Tore Steen's CrowdStreet gives more accredited investors (and the couch potatoes) access to commercial real estate deals

by: JOSEPH GALLIVAN - Better than golf: CrowdStreets Tore Steen studies the art of the online real estate deal.You know crowdfunding has gone mainstream when it takes on the traditional, serious market of real estate investment. But Portland’s CrowdStreet is making a play for the type of people who plunk down $250,000 to help build a nursing home, condo block or modest office building - the sort of bread and butter deals that are mainstay of American capitalism (and pay about 7% to 14% in interest.)

CrowdStreet came out of FoundersPad, a startup accelerator in Bend. Now its five employees have their own modest office space, above the Jack Spade store at NW11th and Everett St in the Pearl District.

Co-founder and CEO Tore Steen, an admirer of eBay and Kickstarter alike, says part of what drives his company is the desire to democratize deals. That’s fine when you’re sending $10 to the Coolest cooler guy. But replacing Real Estate Investment Trusts?

Real estate investments have a formulaic structure. The developer who wants to build something, whether to keep or flip, borrows 60-70% from the bank, puts in 10-15% of his own money, and raises the rest from accredited investors. These are people proven to have $1 million in net worth excluding their primary residence, and an income over $200,000.

“Traditionally it’s hard work getting that 10%. The developer has to take them to dinner, play golf...” he says with the smile of one who doesn’t have time for all that.

CrowdStreet lets people put in as little as $10,000. 1,000 people have signed up since CrowdStreet launched its platform. So far one deal has closed, two more are open, others are in the works.

“It’s about transparency,” Steen said recently. All the developers are vetted. They are currently turning 80% of them away because the project is not high enough quality. Often it’s because they have little track record, or don’t have their own money invested in the deal, or some other red flag.

The other part of the transparency is the detailed prospectus the CrowdStreet website can offer. “We want people to sit on the couch doing their research. Then there’s s spike of involvement when the deal goes live.”

After a webinar with Mainstreet Property Group boss Scott White, it clicked for Steen that less experienced investors could learn a lot form listening to the comments and questions posed to White by more the experienced. The site is also an investor relations platform after a deal is closes.

Unlike Kickstarter, it’s not a click-and-run experience. Investors must go through several stages which can take from a day to a week. For example, the developer releases sensitive documents to the potential investor once he’s confident he is authentic - and not a competitor snooping.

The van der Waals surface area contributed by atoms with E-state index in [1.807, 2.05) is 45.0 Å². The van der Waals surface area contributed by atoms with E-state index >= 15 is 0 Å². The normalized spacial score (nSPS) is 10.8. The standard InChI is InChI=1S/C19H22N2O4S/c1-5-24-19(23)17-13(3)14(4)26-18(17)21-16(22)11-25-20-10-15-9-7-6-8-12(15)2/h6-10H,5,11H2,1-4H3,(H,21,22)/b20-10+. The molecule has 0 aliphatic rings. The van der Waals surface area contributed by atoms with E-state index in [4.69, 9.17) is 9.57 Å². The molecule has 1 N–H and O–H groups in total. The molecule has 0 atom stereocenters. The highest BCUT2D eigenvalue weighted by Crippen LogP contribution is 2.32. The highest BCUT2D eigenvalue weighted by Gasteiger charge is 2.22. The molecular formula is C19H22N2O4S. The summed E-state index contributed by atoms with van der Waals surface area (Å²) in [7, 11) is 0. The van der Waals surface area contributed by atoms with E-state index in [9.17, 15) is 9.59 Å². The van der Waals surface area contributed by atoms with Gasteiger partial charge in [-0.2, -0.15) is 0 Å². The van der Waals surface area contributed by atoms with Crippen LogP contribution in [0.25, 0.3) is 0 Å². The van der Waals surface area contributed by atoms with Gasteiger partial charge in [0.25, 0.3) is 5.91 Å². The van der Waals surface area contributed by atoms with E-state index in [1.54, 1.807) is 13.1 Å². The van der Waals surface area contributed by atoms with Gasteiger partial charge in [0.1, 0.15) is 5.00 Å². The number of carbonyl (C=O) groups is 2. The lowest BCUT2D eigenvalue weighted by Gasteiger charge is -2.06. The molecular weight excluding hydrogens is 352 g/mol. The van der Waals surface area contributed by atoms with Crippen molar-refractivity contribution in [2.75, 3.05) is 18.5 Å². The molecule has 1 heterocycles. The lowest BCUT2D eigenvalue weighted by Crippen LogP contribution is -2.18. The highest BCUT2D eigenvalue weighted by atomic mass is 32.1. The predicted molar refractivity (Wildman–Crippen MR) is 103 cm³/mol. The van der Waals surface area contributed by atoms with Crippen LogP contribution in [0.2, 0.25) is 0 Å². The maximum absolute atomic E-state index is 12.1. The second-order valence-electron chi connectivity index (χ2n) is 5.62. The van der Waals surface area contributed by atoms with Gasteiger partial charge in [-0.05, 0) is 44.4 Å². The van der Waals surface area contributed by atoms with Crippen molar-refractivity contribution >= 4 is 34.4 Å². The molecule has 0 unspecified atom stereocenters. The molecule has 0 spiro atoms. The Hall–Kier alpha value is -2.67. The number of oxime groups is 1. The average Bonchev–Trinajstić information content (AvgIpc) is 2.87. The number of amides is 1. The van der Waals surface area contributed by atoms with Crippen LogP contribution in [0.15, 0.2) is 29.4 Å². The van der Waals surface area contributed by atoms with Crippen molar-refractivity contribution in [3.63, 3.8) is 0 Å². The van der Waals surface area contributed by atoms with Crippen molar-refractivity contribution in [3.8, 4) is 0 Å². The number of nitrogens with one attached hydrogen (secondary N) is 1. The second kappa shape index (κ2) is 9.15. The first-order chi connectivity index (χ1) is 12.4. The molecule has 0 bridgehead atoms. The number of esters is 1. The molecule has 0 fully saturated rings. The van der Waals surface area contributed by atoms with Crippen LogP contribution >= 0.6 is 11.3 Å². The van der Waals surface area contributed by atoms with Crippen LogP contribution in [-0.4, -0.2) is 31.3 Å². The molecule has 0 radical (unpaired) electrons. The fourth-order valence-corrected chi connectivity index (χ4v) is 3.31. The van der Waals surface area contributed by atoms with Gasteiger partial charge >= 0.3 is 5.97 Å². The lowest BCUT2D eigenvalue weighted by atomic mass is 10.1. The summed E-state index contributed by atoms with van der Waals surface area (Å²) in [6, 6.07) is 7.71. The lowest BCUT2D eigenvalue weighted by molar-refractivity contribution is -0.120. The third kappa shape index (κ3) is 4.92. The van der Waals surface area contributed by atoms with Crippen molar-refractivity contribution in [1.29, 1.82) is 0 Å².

Part of Steen’s the optimism comes from the statistic he states that crowdfunding has doubled in the last year to a $5 billion market and could reach $20 billion in five years. That’s a lot of clicks worth capturing.

CrowdStreet uses Google Analytics and Amazon web services, probably the most mainstream tools available. They have delivered on the promise of the web to provide fast effective, low cost software services. Which is why such a small team can even contemplate a startup like this.

For automated e-mails CrowdStreet uses SendGrid. They’re not about reinventing the wheel, although real estate companies have inquired about the platform, and Steen says it might be possible to offer it as a white label service, for others to brand.

He see the competition as RealtyMogul, Fundrise and RealCrowd, although each has its own unique take. Meanwhile, big players are moving in - the Carlton Group has its own crowdfunding platform.

Sixty per cent of the 30 investors who chipped in to the first CrowdStreet deal, some senior housing in Bloominghton IL, were on the east or west coasts. CrowdStreet targets investors age 35 to 65. The landing page shows the Portland skyline rather than London’s Gherkin or New York’s Freedom Tower.

“Our developments are midsized, so the image of Portland made sense.”

Steen says the strategy for now is to grow the company, rather than look for a quick exit. He’s hiring sales and marketing people rather than technologists.

It’s still real estate. There are relationships to develop and maintain. Hands to shake. And maybe even a little golf to play.

Tech Tonic is a monthly column written by Business Tribune reporter Joseph Gallivan. He can be reached at: This email address is being protected from spambots. You need JavaScript enabled to view it.

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